Can 'electrical impulse from a key brain region' tell who you'll vote for? These 'neuropolitical' consultants say yes

Can 'electrical impulse from a key brain region' tell who you'll vote for? These 'neuropolitical' consultants say yes
Image via Shutterstock.

Based in Valencia, Spain, the Emotion Research Lab has been studying the ways in which neuroscience can be used in political campaigns — and they aren't the only ones who have been examining this subject. Trying to gain a better understanding of voters' brains can be helpful to a political strategist or consultant.

Science writer Elizabeth Svoboda took a look at the relationship between politics and neuroscience in an article originally published by MIT Technology Review in August 2018, but Svoboda's reporting still offers interesting insights on the topic.

Svoboda interviewed Emotion Research Lab founder Maria Povoci for her article, noting that "campaigns around the world are employing Emotion Research Lab and other marketers versed in neuroscience to penetrate voters' unspoken feelings."

"Brain, eye, and face scans that tease out people's true desires might seem dystopian," Svoboda wrote. "But they're offshoots of a longstanding political tradition: hitting voters right in the feels. For more than a decade, campaigns have been scanning databases of consumer preferences — what music people listen to, what magazines they read — and, with the help of computer algorithms, using that information to target appeals to them. If an algorithm shows that middle-aged female SUV drivers are likely to vote Republican and care about education, chances are they'll receive campaign messages crafted explicitly to push those buttons."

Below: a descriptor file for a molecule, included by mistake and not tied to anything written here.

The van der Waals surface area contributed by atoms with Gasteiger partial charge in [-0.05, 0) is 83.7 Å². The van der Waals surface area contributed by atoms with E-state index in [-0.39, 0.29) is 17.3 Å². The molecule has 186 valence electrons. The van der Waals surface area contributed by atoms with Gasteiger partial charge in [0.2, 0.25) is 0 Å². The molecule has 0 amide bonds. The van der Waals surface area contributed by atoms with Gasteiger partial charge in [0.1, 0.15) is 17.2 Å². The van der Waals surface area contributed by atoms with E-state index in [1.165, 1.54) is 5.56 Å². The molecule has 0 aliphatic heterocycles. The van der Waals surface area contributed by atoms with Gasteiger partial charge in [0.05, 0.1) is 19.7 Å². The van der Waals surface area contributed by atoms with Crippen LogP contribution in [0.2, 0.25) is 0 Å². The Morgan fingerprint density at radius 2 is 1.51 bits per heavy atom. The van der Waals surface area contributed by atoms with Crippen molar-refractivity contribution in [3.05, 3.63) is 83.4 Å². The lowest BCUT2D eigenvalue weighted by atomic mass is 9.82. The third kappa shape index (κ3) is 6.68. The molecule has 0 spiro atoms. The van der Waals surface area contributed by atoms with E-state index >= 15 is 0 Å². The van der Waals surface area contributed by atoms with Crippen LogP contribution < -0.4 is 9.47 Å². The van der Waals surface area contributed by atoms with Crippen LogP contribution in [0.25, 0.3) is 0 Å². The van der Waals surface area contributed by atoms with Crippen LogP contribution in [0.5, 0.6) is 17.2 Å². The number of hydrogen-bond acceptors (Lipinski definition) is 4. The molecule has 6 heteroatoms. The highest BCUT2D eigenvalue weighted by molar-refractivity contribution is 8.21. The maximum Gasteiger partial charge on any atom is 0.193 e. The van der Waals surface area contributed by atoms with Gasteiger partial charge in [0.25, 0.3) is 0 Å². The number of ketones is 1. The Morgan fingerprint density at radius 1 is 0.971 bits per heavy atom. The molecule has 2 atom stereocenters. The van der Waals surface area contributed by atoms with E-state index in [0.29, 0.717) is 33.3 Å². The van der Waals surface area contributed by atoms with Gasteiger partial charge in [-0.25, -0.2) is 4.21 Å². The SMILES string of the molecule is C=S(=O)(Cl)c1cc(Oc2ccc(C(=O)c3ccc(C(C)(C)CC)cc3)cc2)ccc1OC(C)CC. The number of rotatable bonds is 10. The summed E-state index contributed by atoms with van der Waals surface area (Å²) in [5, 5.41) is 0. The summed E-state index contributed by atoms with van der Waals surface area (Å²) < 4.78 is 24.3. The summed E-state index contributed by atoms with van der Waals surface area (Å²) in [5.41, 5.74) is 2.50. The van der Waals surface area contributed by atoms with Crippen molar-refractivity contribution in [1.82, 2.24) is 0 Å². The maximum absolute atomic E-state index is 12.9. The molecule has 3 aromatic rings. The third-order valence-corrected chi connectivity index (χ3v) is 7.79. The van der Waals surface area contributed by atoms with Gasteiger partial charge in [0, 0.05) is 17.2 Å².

Svoboda added, "Biometric technologies raise the stakes further. Practitioners say they can tap into truths that voters are often unwilling or unable to express."

Svoboda's August 2018 article came three months before the United States' 2018 midterms, which found Democrats enjoying a major blue wave and retaking the U.S. House of Representatives, and two years before the turbulent election of 2020 — a year that found President Donald Trump being voted out of office and now-President Joe Biden enjoying a decisive victory, although Democrats were disappointed to see their majority in the U.S. House of Representatives shrink. Now, members of the House and U.S. Senate are gearing up for the 2022 midterms.

"Today's 'neuropolitical' consultants say they can peg voters' feelings by observing their spontaneous responses: an electrical impulse from a key brain region, a split-second grimace, or a moment's hesitation as they ponder a question," Svoboda explained. "The experts aim to divine voters' intent from signals they're not aware they're producing. A candidate's advisors can then attempt to use that biological data to influence voting decisions. Political insiders say campaigns are buying into this prospect in increasing numbers, even if they're reluctant to acknowledge it."

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